We are fast approaching the second peak breeding season for the delightful tick, spring being the other.
Autumn sees a rapid rise in the tick population throughout Britain and the effects of climate change had added to the quantity of adults surviving through winter to breed again in the spring.
As such they are becoming a growing problem, for pet owners and humans alike, as certain species can play host to some bacteria and parasites that can cause serious health issues if they can gain access to bloodstreams. They are traditionally thought of in relation to rural areas but his is not exclusively the case any longer; urban areas and well foliaged gardens can be excellent habitats a creature that has perfected it’s lifestyle over millions of years.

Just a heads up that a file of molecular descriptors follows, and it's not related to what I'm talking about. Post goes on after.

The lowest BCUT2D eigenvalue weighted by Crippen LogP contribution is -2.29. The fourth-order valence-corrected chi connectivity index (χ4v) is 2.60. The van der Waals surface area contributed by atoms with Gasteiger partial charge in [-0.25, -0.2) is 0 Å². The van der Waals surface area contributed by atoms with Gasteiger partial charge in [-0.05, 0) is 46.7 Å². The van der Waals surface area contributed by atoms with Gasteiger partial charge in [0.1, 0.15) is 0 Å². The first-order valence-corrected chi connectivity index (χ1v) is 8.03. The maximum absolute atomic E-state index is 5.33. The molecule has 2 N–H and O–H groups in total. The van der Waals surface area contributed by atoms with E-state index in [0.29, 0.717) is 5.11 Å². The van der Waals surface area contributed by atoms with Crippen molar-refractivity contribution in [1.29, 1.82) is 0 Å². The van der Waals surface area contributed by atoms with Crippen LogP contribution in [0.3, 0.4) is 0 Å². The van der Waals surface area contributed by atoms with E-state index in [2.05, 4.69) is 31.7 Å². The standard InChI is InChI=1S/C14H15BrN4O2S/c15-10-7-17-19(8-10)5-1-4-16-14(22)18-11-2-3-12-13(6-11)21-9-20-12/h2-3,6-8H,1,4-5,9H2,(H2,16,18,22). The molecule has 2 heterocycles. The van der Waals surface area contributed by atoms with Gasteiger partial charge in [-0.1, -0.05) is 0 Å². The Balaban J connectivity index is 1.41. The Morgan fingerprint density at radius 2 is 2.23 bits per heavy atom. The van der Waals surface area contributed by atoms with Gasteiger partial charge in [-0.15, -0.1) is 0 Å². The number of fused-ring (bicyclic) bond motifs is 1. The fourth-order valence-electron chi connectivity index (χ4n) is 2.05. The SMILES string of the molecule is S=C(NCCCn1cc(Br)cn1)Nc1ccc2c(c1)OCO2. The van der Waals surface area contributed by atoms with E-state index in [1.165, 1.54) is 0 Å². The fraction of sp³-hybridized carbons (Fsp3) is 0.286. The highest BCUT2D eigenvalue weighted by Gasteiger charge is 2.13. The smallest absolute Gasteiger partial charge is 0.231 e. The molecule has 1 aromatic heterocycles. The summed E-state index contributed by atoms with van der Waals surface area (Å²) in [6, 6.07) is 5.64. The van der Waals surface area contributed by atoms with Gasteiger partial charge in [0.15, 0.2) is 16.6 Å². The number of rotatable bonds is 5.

As such the golden rule is that the sooner the tick can be properly removed the better. Two main diseases have so far been linked to certain varieties of ticks; Lyme disease and Babesiosis.
Following walks with your dog it is important to check them all over for ticks. Once first attached they may be very small as they have not become engorged with the host’s blood so it is important to check for even the smallest of unusual lumps or bumps. Similarly, cats should be checked regularly.
There are products available that are designed to deter ticks but we would advise that you speak to your vet for advice for your pets as some are species specific and harmful to other types of animals.
Time, removal and advice are keys to minimising risks.